How would you teach Rory?

Do you become a better teacher by teaching better players?

This is a question I have had for quite some time now, after 20 years teaching beginner, iVIRGINIA WATER, ENGLAND - MAY 25: Sergio Garcia of Spain reacts to his approach shot on the first hole during the third round of the BMW PGA Championship on the West Course at Wentworth on May 25, 2013 in Virginia Water, England. (Photo by Ross Kinnaird/Getty Images)intermediate, top amateur, and Professional players; I can tell you from vast experience that it is far more rewarding and challenging to teach beginners and intermediate golfers the skill set they need to acquire, in order to become as proficient as they want to be, right up to Professional.

This is the skill set all top amateurs and Pros already have…thats why they are where they are, along with a lot of work…I wouldn’t call it a job, because it’s something they love to do.

Beginning golfers, on the other hand have to work on their basic fundamentals and swing sequence in order to be able to play at a pace and score they are comfortable with. Their proficiency at the game can only increase when these fundamentals are practiced with a purpose until the golfer is proficient enough to experiment with different ball flights, distance increases, and predictive curvatures of the ball.

I believe teaching the game to new and intermediate players, is the basis not only to the growth of the game, but to the industry itself. There is far too much emphasis placed on the swings and games of the best players in the world, and while they are extremely compelling to watch (much like any Professional sport), emulating, dissecting, and comparing their game to the one we play,  is akin to comparing your car driving ability to that of Lewis Hamilton, or Ken Block, fun to watch, but…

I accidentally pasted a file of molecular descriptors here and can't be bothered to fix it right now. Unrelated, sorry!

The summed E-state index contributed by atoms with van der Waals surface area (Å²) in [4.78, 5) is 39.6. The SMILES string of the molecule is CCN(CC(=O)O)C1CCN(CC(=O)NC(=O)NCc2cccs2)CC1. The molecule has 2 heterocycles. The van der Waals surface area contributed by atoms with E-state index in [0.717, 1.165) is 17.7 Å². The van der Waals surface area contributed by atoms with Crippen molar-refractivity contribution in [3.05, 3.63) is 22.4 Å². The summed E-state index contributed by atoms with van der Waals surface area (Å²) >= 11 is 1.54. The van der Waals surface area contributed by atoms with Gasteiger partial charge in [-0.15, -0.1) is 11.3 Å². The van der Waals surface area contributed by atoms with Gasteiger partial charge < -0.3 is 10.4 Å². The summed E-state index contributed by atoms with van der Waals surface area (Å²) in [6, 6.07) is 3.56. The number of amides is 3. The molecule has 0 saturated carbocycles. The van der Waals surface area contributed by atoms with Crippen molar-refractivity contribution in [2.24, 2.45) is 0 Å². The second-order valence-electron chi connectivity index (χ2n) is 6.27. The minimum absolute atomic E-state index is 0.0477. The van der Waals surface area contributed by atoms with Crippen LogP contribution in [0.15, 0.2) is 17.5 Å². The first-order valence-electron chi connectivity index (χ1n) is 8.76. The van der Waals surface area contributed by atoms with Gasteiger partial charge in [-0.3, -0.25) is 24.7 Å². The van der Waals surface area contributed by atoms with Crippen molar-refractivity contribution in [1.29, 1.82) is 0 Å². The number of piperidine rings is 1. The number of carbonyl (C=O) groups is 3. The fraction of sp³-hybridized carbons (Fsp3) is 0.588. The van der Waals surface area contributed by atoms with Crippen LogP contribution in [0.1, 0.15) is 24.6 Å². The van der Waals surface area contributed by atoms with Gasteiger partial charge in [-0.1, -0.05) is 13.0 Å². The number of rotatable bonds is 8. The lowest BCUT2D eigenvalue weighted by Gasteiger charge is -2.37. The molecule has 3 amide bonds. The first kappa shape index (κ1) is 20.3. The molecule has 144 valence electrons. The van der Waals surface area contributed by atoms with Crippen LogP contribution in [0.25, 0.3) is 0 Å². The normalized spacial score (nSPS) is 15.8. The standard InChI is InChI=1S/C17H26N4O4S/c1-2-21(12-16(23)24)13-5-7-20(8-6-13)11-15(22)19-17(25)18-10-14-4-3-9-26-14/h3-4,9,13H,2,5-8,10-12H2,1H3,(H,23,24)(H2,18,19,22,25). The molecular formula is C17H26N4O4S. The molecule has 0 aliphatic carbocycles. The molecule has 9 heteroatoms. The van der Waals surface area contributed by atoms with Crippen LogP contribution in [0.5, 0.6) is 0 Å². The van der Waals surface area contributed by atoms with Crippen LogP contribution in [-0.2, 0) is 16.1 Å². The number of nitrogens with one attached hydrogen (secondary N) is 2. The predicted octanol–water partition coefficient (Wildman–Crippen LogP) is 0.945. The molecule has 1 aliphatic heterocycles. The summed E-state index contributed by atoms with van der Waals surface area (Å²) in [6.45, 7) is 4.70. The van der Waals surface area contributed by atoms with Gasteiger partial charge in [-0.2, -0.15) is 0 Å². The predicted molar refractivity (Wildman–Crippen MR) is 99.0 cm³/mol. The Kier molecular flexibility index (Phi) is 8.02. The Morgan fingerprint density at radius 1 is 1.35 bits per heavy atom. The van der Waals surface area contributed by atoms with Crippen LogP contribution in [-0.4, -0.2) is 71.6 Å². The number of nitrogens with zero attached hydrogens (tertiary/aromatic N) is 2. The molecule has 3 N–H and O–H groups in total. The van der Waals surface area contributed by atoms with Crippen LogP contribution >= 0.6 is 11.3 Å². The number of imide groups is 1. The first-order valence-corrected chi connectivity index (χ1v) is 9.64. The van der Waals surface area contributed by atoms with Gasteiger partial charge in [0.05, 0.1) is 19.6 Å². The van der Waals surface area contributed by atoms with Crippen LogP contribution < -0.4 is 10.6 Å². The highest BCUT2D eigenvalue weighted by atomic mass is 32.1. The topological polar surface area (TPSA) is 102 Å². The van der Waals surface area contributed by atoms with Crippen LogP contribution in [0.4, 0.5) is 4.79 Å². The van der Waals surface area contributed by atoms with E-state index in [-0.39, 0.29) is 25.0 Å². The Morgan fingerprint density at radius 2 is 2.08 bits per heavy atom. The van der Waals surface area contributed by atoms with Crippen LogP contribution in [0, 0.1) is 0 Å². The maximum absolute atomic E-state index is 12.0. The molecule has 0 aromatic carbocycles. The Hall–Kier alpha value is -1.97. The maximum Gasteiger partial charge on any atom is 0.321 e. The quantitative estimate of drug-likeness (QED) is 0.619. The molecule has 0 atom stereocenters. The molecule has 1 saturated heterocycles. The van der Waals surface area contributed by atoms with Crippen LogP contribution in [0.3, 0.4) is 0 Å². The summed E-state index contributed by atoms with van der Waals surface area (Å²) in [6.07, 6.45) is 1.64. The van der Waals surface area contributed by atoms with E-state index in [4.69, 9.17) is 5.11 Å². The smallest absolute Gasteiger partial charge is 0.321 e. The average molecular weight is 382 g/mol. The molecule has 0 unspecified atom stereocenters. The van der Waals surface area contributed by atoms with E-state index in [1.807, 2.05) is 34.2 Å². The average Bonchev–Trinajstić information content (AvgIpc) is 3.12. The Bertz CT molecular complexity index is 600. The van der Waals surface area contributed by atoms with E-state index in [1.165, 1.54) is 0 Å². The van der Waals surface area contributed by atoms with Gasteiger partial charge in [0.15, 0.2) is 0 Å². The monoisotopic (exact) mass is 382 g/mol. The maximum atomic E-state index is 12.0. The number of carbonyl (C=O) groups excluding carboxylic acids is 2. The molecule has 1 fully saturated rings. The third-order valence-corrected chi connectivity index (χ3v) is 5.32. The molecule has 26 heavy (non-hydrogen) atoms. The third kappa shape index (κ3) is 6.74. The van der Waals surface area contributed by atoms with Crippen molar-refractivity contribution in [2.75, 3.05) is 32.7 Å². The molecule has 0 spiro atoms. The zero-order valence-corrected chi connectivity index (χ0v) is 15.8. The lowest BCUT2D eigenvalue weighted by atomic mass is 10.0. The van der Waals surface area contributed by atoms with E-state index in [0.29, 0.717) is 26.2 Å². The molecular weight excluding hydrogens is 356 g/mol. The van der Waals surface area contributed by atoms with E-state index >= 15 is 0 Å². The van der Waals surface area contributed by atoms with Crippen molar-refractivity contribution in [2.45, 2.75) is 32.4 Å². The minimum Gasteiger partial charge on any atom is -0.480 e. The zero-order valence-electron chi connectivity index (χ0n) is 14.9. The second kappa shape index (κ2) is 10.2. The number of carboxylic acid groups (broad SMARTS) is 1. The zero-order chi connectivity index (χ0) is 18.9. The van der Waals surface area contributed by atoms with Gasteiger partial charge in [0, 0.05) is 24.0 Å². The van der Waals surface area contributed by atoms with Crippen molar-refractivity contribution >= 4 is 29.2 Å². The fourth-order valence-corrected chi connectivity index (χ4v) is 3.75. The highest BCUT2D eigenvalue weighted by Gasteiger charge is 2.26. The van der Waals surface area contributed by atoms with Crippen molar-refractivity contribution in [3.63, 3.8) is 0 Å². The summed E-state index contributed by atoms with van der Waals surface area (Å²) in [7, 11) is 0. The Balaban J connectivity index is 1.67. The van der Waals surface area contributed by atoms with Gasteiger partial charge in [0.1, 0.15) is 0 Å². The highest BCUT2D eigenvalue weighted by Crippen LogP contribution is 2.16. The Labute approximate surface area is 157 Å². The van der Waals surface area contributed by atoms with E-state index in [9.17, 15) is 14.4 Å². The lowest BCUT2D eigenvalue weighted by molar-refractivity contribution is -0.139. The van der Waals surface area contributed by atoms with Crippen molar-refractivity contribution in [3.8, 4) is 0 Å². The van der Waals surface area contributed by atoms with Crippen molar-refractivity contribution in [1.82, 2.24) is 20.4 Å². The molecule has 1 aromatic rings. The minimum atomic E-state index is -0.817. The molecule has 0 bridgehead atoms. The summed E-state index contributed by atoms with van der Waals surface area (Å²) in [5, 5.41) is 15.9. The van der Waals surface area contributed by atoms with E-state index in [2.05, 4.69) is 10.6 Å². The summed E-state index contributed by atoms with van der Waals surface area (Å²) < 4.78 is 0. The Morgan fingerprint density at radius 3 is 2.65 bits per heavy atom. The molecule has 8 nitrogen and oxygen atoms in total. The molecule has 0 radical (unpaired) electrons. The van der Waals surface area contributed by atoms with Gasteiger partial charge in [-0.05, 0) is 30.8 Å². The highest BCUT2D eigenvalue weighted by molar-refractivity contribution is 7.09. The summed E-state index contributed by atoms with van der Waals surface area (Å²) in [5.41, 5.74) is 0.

Beginning and intermediate golfers turn into avid golfers if and when they become proficient enough at the game to have fun, and challenge themselves to get a little better each year. Sometimes they play in a league, participate in local or club tournaments, support local charities, and purchase the fashion, equipment, and accessories to keep this industry afloat.

Once a player becomes a potential Professional player, the industry looks after them. Equipment, clothing, and accessory manufacturers, will support these players in hopes they will influence other golfers to purchase the equipment they endorse. So…it is those of us who love the game for the game that

support the industry as a whole, so we (Teaching Professionals) should support them. How?

By delivering a consistent, understandable, common sense laden message that ensures the player is not inundated with contradictory, misleading, or un-necessary information that leads to confusion and frustration. Teaching a Professional or top amateur player ,in my experience, is an exercise in ball flight adjustment and cheerleading. These players have tremendous control over their basic fundamentals and sequence, they just need (want) a small adjustment and an ego stroke like all Professional athletes.

The future of this game depends on the men and women in the trenches, delivering a positive, understandable message of simplicity and encouragement so they can rise to whatever level of play they desire; not inundated with the tweaks and idiosyncrasies of the players who already have a great command of their bodies and fundamentals.

So, here’s to the Professional (Amateur Golf) Instructors, it’s up to us to make the difference and focus the industry’s attention on the 95%, who love and play this game for fun, exercise, and connection with nature, friends, and family.   Talk soonsignature